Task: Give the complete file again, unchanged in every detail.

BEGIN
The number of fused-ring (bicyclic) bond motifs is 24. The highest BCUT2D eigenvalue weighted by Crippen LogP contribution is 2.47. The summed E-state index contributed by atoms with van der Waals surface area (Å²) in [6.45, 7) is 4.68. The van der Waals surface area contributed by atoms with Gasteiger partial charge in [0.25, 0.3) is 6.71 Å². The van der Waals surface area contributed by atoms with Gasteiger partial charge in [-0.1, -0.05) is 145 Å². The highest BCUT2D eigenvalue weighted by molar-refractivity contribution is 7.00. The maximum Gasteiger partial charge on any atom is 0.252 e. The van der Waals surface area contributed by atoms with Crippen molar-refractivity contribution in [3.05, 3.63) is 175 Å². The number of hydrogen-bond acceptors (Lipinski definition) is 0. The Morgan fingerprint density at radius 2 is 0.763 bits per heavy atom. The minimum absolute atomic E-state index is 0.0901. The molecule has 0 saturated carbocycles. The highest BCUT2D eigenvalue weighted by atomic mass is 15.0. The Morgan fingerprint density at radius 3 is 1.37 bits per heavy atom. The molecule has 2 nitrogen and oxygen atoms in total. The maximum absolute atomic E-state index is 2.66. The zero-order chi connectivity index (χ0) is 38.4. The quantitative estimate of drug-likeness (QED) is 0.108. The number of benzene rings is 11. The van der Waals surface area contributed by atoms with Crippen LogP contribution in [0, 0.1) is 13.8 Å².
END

The number of fused-ring (bicyclic) bond motifs is 24. The highest BCUT2D eigenvalue weighted by Crippen LogP contribution is 2.47. The summed E-state index contributed by atoms with van der Waals surface area (Å²) in [6.45, 7) is 4.68. The van der Waals surface area contributed by atoms with Gasteiger partial charge in [0.25, 0.3) is 6.71 Å². The van der Waals surface area contributed by atoms with Gasteiger partial charge in [-0.1, -0.05) is 145 Å². The highest BCUT2D eigenvalue weighted by molar-refractivity contribution is 7.00. The maximum Gasteiger partial charge on any atom is 0.252 e. The van der Waals surface area contributed by atoms with Crippen molar-refractivity contribution in [3.05, 3.63) is 175 Å². The number of hydrogen-bond acceptors (Lipinski definition) is 0. The Morgan fingerprint density at radius 2 is 0.763 bits per heavy atom. The minimum absolute atomic E-state index is 0.0901. The molecule has 0 saturated carbocycles. The highest BCUT2D eigenvalue weighted by atomic mass is 15.0. The Morgan fingerprint density at radius 3 is 1.37 bits per heavy atom. The molecule has 2 nitrogen and oxygen atoms in total. The maximum absolute atomic E-state index is 2.66. The zero-order chi connectivity index (χ0) is 38.4. The quantitative estimate of drug-likeness (QED) is 0.108. The number of benzene rings is 11. The van der Waals surface area contributed by atoms with Crippen LogP contribution in [0, 0.1) is 13.8 Å².